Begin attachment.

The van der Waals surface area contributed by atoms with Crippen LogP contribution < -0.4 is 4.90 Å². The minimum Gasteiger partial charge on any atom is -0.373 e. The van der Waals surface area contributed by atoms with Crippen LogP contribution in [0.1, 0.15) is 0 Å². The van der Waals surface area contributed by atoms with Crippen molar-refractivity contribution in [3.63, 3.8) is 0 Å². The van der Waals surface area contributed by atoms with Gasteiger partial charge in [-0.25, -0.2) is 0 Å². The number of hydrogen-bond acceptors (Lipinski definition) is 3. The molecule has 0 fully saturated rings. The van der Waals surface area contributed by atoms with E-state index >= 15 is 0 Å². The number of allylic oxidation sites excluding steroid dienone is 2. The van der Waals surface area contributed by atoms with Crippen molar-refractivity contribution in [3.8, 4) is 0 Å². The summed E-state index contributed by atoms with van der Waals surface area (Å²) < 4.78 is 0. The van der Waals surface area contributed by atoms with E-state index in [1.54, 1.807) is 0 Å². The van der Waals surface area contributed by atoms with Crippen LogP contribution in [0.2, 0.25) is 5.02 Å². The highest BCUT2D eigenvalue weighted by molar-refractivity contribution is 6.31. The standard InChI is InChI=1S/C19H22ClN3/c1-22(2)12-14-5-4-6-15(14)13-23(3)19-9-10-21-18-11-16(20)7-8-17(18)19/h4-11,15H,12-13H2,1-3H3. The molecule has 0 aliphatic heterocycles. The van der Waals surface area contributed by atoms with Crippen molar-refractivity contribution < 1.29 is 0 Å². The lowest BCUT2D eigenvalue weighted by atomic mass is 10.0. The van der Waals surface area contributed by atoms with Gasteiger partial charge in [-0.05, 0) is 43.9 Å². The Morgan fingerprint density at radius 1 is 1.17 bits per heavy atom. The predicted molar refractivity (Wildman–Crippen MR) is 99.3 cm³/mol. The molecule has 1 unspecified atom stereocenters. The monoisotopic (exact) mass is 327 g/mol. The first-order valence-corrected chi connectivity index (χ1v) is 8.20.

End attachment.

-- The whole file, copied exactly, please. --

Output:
The van der Waals surface area contributed by atoms with Crippen LogP contribution < -0.4 is 4.90 Å². The minimum Gasteiger partial charge on any atom is -0.373 e. The van der Waals surface area contributed by atoms with Crippen LogP contribution in [0.1, 0.15) is 0 Å². The van der Waals surface area contributed by atoms with Crippen molar-refractivity contribution in [3.63, 3.8) is 0 Å². The van der Waals surface area contributed by atoms with Gasteiger partial charge in [-0.25, -0.2) is 0 Å². The number of hydrogen-bond acceptors (Lipinski definition) is 3. The molecule has 0 fully saturated rings. The van der Waals surface area contributed by atoms with E-state index >= 15 is 0 Å². The number of allylic oxidation sites excluding steroid dienone is 2. The van der Waals surface area contributed by atoms with Crippen molar-refractivity contribution in [3.8, 4) is 0 Å². The summed E-state index contributed by atoms with van der Waals surface area (Å²) < 4.78 is 0. The van der Waals surface area contributed by atoms with E-state index in [1.54, 1.807) is 0 Å². The van der Waals surface area contributed by atoms with Crippen LogP contribution in [0.2, 0.25) is 5.02 Å². The highest BCUT2D eigenvalue weighted by molar-refractivity contribution is 6.31. The standard InChI is InChI=1S/C19H22ClN3/c1-22(2)12-14-5-4-6-15(14)13-23(3)19-9-10-21-18-11-16(20)7-8-17(18)19/h4-11,15H,12-13H2,1-3H3. The molecule has 0 aliphatic heterocycles. The van der Waals surface area contributed by atoms with Crippen molar-refractivity contribution < 1.29 is 0 Å². The lowest BCUT2D eigenvalue weighted by atomic mass is 10.0. The van der Waals surface area contributed by atoms with Gasteiger partial charge in [-0.05, 0) is 43.9 Å². The Morgan fingerprint density at radius 1 is 1.17 bits per heavy atom. The predicted molar refractivity (Wildman–Crippen MR) is 99.3 cm³/mol. The molecule has 1 unspecified atom stereocenters. The monoisotopic (exact) mass is 327 g/mol. The first-order valence-corrected chi connectivity index (χ1v) is 8.20.